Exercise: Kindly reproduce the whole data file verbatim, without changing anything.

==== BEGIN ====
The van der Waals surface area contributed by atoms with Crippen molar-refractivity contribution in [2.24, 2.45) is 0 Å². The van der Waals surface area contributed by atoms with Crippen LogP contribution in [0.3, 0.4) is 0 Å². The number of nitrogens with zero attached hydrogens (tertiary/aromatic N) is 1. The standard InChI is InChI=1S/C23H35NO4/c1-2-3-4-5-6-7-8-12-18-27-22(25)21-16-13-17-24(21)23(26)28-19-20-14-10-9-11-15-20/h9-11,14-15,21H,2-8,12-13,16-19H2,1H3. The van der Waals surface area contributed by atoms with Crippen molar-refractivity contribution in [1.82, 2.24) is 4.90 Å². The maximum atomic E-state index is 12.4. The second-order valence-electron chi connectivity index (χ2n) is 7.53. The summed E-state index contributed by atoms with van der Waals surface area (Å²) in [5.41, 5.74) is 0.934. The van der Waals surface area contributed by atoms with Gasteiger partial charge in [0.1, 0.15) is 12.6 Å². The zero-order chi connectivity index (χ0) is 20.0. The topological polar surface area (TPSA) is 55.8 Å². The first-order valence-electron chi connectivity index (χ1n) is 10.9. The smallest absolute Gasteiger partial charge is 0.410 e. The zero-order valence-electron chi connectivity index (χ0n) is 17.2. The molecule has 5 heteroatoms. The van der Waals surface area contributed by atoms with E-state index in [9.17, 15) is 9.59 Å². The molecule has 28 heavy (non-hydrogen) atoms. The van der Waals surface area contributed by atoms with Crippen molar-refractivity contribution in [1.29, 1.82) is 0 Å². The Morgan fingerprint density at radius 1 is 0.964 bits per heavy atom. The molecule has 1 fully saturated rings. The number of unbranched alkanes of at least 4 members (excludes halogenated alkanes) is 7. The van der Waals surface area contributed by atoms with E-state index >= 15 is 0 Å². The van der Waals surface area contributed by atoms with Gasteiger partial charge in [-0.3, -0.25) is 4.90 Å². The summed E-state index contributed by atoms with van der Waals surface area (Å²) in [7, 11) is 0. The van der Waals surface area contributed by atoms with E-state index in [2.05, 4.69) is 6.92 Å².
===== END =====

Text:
The van der Waals surface area contributed by atoms with Crippen molar-refractivity contribution in [2.24, 2.45) is 0 Å². The van der Waals surface area contributed by atoms with Crippen LogP contribution in [0.3, 0.4) is 0 Å². The number of nitrogens with zero attached hydrogens (tertiary/aromatic N) is 1. The standard InChI is InChI=1S/C23H35NO4/c1-2-3-4-5-6-7-8-12-18-27-22(25)21-16-13-17-24(21)23(26)28-19-20-14-10-9-11-15-20/h9-11,14-15,21H,2-8,12-13,16-19H2,1H3. The van der Waals surface area contributed by atoms with Crippen molar-refractivity contribution in [1.82, 2.24) is 4.90 Å². The maximum atomic E-state index is 12.4. The second-order valence-electron chi connectivity index (χ2n) is 7.53. The summed E-state index contributed by atoms with van der Waals surface area (Å²) in [5.41, 5.74) is 0.934. The van der Waals surface area contributed by atoms with Gasteiger partial charge in [0.1, 0.15) is 12.6 Å². The zero-order chi connectivity index (χ0) is 20.0. The topological polar surface area (TPSA) is 55.8 Å². The first-order valence-electron chi connectivity index (χ1n) is 10.9. The smallest absolute Gasteiger partial charge is 0.410 e. The zero-order valence-electron chi connectivity index (χ0n) is 17.2. The molecule has 5 heteroatoms. The van der Waals surface area contributed by atoms with E-state index in [9.17, 15) is 9.59 Å². The molecule has 28 heavy (non-hydrogen) atoms. The van der Waals surface area contributed by atoms with Crippen molar-refractivity contribution in [1.29, 1.82) is 0 Å². The Morgan fingerprint density at radius 1 is 0.964 bits per heavy atom. The molecule has 1 fully saturated rings. The number of unbranched alkanes of at least 4 members (excludes halogenated alkanes) is 7. The van der Waals surface area contributed by atoms with E-state index >= 15 is 0 Å². The van der Waals surface area contributed by atoms with Gasteiger partial charge in [-0.3, -0.25) is 4.90 Å². The summed E-state index contributed by atoms with van der Waals surface area (Å²) in [7, 11) is 0. The van der Waals surface area contributed by atoms with E-state index in [2.05, 4.69) is 6.92 Å².